Malcolm Gladwell is the author of the best-seller, Outliers: The Story of Success. The book attempts to identify both internal and external factors that appear consistently in the lives of successful people. Rather than simply attributing personal success to ambition and hard work, Gladwell identifies other diverse variables, including the month of one’s birth, the era in which you were born, the occupational background of your parents and grandparents, and how many hours a year people work in a given culture.
In examining all these items, Gladwell concludes that success is as much about what is around people as what is within them (in the way of natural gifts and abilities). It’s not to say that these external factors deny the value of ambition and hard work. In fact, one of the most significant factors mentioned in Gladwell’s book is what scientists call the “10,000-hour rule.”
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The 10,000 Hour Rule, Explained
In an interview that appeared in the March 15, 2009 issue of Bottom Line Personal, Gladwell explains the 10,000-hour Rule:
“When we look at any kind of cognitively complex field — for example, playing chess, writing fiction or being a neurosurgeon — we find that you are unlikely to master it unless you have practiced for 10,000 hours. That’s 20 hours a week for 10 years. The brain takes that long to assimilate all it needs to know to achieve true mastery.”
At first glance, this simply reinforces the old adage that “practice makes perfect.” However, Gladwell takes it a step further: Even people with great natural abilities cannot sidestep, shorten or go easy on the 10,000 hour requirement. The repetitions are absolutely necessary to fully realize one’s talent.
The Caveat to the 10,000 Hour Rule
However, to truly achieve the results of a well-trained professional, we must look beyond simply fulfilling a requisite number of hours. Gladwell justifies his 10,000-hour rule based on the work of researcher Anders Ericsson, yet Ericsson himself labels Gladwell’s rule as a “provocative generalization” that misinterprets his findings.
Ericsson’s point is that more is necessary to reach mastery-level status than mechanical repetition. To truly become an expert in any cognitively complex task, you must incorporate focused, deliberate practice with a desire to improve your craft.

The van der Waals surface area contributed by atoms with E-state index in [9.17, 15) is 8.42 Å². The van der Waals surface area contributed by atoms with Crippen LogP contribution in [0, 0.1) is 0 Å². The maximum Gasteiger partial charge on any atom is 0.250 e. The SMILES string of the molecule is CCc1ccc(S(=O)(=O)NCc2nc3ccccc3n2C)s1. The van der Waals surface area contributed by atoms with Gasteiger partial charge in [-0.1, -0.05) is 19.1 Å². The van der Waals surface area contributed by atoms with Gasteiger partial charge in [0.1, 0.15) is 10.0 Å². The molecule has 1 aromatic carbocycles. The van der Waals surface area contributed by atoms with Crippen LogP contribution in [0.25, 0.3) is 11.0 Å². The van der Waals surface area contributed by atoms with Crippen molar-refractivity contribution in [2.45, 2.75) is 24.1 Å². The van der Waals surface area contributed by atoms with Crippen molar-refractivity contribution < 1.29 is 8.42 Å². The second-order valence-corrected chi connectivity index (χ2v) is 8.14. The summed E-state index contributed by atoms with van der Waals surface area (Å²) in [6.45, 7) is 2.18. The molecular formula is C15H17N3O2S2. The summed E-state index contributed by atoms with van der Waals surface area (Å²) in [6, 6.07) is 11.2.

There are tasks you may have already completed for 10,000 hours in your life—such as answering emails—yet that alone doesn’t make you an email-answering expert.
If, however, you analyzed your approach to answering emails, sought out guidance from other email efficiency experts, and consciously worked to find the best approach for managing high-volume digital inboxes, then and only then would you be working towards mastery status.
The 10,000 Hour Rule in Finance
The assembly and management of a profitable personal finance strategy arguably falls under the definition of a “cognitively complex task”. There are a lot of pieces, some of which may be rather complex in design, and the complexity increases when you attempt to integrate these items to create a functioning whole.
Even if this task isn’t as demanding as neurosurgery or as thrilling as performing a concerto before a large audience, managing your personal finances is something that requires considerable effort, focus, and attention.
So, it stands to reason that in order to optimize your financial potential, “mastery” of your financial programs would require something similar to 10,000 hours of practice, along with a devotion to analyzing and improving your approach to personal finances.
Careful evaluation, then, further reveals the value of financial advising:
- Is it realistic to expect you’ll devote 20 hours a week to becoming the master of your financial universe?
- Is it realistic to devote even five hours a week to the task?
- Do you have an intrinsic desire to evaluate your performance and work toward continual improvement?
- Or is it more efficient to find someone else who has already accomplished these steps?
Whether the 10,000-hour rule applies to your work or the efforts of those who help you, experience and ability are an unbeatable combination.
If you aren’t going to put 10,000 hours into your financial programs, why not make sure you work with someone who has? An experienced and professional financial advisor can help you reach your personal finance dreams without devoting countless hours to gain the experience required to master your financial strategies on your own.
If we can be of service to you, and pass on our knowledge and experience, please contact us or email us at email@example.com. We are happy to answer any questions you may have, or jump on a no-obligation call with you.